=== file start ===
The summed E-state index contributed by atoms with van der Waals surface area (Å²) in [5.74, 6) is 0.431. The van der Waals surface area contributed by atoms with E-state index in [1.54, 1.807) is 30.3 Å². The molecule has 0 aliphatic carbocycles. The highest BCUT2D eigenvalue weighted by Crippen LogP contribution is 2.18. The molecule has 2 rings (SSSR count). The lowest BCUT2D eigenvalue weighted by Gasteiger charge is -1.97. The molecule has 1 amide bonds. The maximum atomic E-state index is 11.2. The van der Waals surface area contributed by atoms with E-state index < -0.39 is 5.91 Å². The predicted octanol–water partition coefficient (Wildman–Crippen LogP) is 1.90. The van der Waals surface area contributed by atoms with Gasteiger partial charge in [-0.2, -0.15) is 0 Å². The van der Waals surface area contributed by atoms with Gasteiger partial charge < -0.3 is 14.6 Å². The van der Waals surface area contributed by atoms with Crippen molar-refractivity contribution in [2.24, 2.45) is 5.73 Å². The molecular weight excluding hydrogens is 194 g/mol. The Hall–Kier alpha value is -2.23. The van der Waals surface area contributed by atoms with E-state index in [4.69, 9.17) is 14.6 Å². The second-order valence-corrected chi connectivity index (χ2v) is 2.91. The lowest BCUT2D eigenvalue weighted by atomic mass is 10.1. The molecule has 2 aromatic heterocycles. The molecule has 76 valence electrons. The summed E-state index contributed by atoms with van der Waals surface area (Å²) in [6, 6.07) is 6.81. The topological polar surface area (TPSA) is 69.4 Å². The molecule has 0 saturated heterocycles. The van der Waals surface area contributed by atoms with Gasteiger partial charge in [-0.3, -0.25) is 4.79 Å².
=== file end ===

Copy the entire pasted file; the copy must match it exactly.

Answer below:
The summed E-state index contributed by atoms with van der Waals surface area (Å²) in [5.74, 6) is 0.431. The van der Waals surface area contributed by atoms with E-state index in [1.54, 1.807) is 30.3 Å². The molecule has 0 aliphatic carbocycles. The highest BCUT2D eigenvalue weighted by Crippen LogP contribution is 2.18. The molecule has 2 rings (SSSR count). The lowest BCUT2D eigenvalue weighted by Gasteiger charge is -1.97. The molecule has 1 amide bonds. The maximum atomic E-state index is 11.2. The van der Waals surface area contributed by atoms with E-state index < -0.39 is 5.91 Å². The predicted octanol–water partition coefficient (Wildman–Crippen LogP) is 1.90. The van der Waals surface area contributed by atoms with Gasteiger partial charge in [-0.2, -0.15) is 0 Å². The van der Waals surface area contributed by atoms with Gasteiger partial charge < -0.3 is 14.6 Å². The van der Waals surface area contributed by atoms with Crippen molar-refractivity contribution in [2.24, 2.45) is 5.73 Å². The molecular weight excluding hydrogens is 194 g/mol. The Hall–Kier alpha value is -2.23. The van der Waals surface area contributed by atoms with E-state index in [4.69, 9.17) is 14.6 Å². The second-order valence-corrected chi connectivity index (χ2v) is 2.91. The lowest BCUT2D eigenvalue weighted by atomic mass is 10.1. The molecule has 2 aromatic heterocycles. The molecule has 76 valence electrons. The summed E-state index contributed by atoms with van der Waals surface area (Å²) in [6, 6.07) is 6.81. The topological polar surface area (TPSA) is 69.4 Å². The molecule has 0 saturated heterocycles. The van der Waals surface area contributed by atoms with Gasteiger partial charge in [-0.3, -0.25) is 4.79 Å².